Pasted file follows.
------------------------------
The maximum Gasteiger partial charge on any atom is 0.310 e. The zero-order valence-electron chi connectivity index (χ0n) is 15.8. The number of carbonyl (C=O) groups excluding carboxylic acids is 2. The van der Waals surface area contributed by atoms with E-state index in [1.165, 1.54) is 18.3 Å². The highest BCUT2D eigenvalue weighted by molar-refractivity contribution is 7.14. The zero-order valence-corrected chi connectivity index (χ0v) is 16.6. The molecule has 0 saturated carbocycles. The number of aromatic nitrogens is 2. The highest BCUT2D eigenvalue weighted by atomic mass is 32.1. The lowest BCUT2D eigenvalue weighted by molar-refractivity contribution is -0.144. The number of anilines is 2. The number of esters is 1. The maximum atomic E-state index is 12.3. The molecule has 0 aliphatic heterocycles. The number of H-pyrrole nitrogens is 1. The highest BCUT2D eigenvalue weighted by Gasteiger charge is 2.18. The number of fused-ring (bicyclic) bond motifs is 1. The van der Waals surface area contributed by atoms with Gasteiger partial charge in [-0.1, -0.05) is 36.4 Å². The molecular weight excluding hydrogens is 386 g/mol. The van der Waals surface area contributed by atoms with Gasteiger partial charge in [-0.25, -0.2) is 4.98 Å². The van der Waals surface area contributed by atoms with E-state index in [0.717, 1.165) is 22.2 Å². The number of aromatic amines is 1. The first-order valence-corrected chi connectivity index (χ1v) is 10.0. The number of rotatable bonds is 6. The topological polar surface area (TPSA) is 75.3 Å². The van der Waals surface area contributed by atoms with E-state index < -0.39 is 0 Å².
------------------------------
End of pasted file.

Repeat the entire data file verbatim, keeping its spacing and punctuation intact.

The maximum Gasteiger partial charge on any atom is 0.310 e. The zero-order valence-electron chi connectivity index (χ0n) is 15.8. The number of carbonyl (C=O) groups excluding carboxylic acids is 2. The van der Waals surface area contributed by atoms with E-state index in [1.165, 1.54) is 18.3 Å². The highest BCUT2D eigenvalue weighted by molar-refractivity contribution is 7.14. The zero-order valence-corrected chi connectivity index (χ0v) is 16.6. The molecule has 0 saturated carbocycles. The number of aromatic nitrogens is 2. The highest BCUT2D eigenvalue weighted by atomic mass is 32.1. The lowest BCUT2D eigenvalue weighted by molar-refractivity contribution is -0.144. The number of anilines is 2. The number of esters is 1. The maximum atomic E-state index is 12.3. The molecule has 0 aliphatic heterocycles. The number of H-pyrrole nitrogens is 1. The highest BCUT2D eigenvalue weighted by Gasteiger charge is 2.18. The number of fused-ring (bicyclic) bond motifs is 1. The van der Waals surface area contributed by atoms with Gasteiger partial charge in [-0.1, -0.05) is 36.4 Å². The molecular weight excluding hydrogens is 386 g/mol. The van der Waals surface area contributed by atoms with Gasteiger partial charge in [-0.25, -0.2) is 4.98 Å². The van der Waals surface area contributed by atoms with E-state index in [0.717, 1.165) is 22.2 Å². The number of aromatic amines is 1. The first-order valence-corrected chi connectivity index (χ1v) is 10.0. The number of rotatable bonds is 6. The topological polar surface area (TPSA) is 75.3 Å². The van der Waals surface area contributed by atoms with E-state index < -0.39 is 0 Å².